Condo vs. Senior Community Living: What’s the Difference?

Blog Category: Lifestyle

Condo living and senior living communities are not the same. They offer different lifestyles depending on what is important to you.

Here’s a side by side look at the differences between residing in a condo and choosing a senior living community:

Top 4 Differences in a Senior Living Community vs. a Condo

1. Maintenance: Interior and Exterior

Condo: Exterior maintenance is done for you whether you move to a condo or community. However, interior maintenance is your responsibility if you live in a condo. 

Community: Both exterior and interior maintenance are taken care of when you move to a community. For example, if you had a problem with an appliance in your patio home at Twin Towers. It would be repaired or replaced at no additional out-of-pocket expense to you. 

2. Monthly Fee

Condo: In a condo, there is a monthly association fee that pays for maintenance. This is for the building and grounds as well as amenities, such as a pool or workout room.

Community:A senior living community typically has a monthly fee that covers a myriad of services such as:

  • Maintenance and grounds upkeep
  • Meals
  • Free or reduced memberships to on-campus health club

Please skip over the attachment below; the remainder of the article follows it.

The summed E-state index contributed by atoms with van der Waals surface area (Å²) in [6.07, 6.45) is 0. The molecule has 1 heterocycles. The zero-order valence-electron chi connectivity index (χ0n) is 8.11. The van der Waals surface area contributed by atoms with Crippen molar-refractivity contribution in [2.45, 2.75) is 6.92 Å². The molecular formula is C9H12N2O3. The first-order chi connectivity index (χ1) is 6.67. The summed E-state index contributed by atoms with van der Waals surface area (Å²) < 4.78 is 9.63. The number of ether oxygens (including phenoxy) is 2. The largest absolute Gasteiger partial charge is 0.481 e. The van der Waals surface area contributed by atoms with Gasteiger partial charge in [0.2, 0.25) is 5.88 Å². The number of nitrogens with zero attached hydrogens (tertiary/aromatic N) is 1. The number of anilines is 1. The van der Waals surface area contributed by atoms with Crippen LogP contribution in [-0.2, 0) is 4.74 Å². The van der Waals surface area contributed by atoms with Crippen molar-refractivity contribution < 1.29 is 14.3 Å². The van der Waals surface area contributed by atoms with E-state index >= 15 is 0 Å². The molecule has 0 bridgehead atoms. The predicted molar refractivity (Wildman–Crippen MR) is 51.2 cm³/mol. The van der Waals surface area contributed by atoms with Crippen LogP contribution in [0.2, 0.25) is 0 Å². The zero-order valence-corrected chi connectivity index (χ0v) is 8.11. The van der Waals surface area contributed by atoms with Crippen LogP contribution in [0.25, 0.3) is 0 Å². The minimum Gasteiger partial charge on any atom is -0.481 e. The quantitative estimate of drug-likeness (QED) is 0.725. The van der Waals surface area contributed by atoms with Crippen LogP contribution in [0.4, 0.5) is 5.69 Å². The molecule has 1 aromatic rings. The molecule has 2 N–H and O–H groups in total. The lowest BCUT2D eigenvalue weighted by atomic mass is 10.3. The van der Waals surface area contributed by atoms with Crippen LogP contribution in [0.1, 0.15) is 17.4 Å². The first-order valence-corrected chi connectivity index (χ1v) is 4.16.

• Planned outings
  • Enrichment classes
  • Campus events
  • Transportation

Check with the community for a full list of included amenities and services.

3. Home Ownership

Condo: Condo living is home ownership.  Therefore, select your neighborhood and neighbors as you did when you purchased your first home. When it comes time to sell, you will be beholden to the fluctuating and unpredictable real estate market. So opt for a desirable, safe, and accessible location.

Create a backup plan (or person) to help divest the condo should you need it. People who move from a condo to an assisted living community often need help. Oftentimes the packing and selling of their condo become a family member’s responsibility because of health issues.

>Community: Residing in a senior living patio home, apartment or other accommodation does not require homeownership. Communities maintain the ownership of their homes and thus have a vested interest in maintaining them.

4. A Plan for Future Healthcare Needs

Condo: Having a plan for potential healthcare needs is important if you plan to age in your condo. Home care or family assistance is how this is usually handled.

Therefore be sure you understand the costs of in-home care. In addition, understand the willingness and capability of your family to help.  Planning and communication are important for this option.>

Community: Those living in a senior living community, such as Twin Towers, have purchased a contract for lifetime services. They are guaranteed access to assisted living and/or nursing care should they need it. They have put in place a plan for their future.

Your Future Living Accommodations

In the final analysis, it’s important to understand what is most important to you.  Review your senior living options and research the communities of interest to you so you can evaluate your choices.

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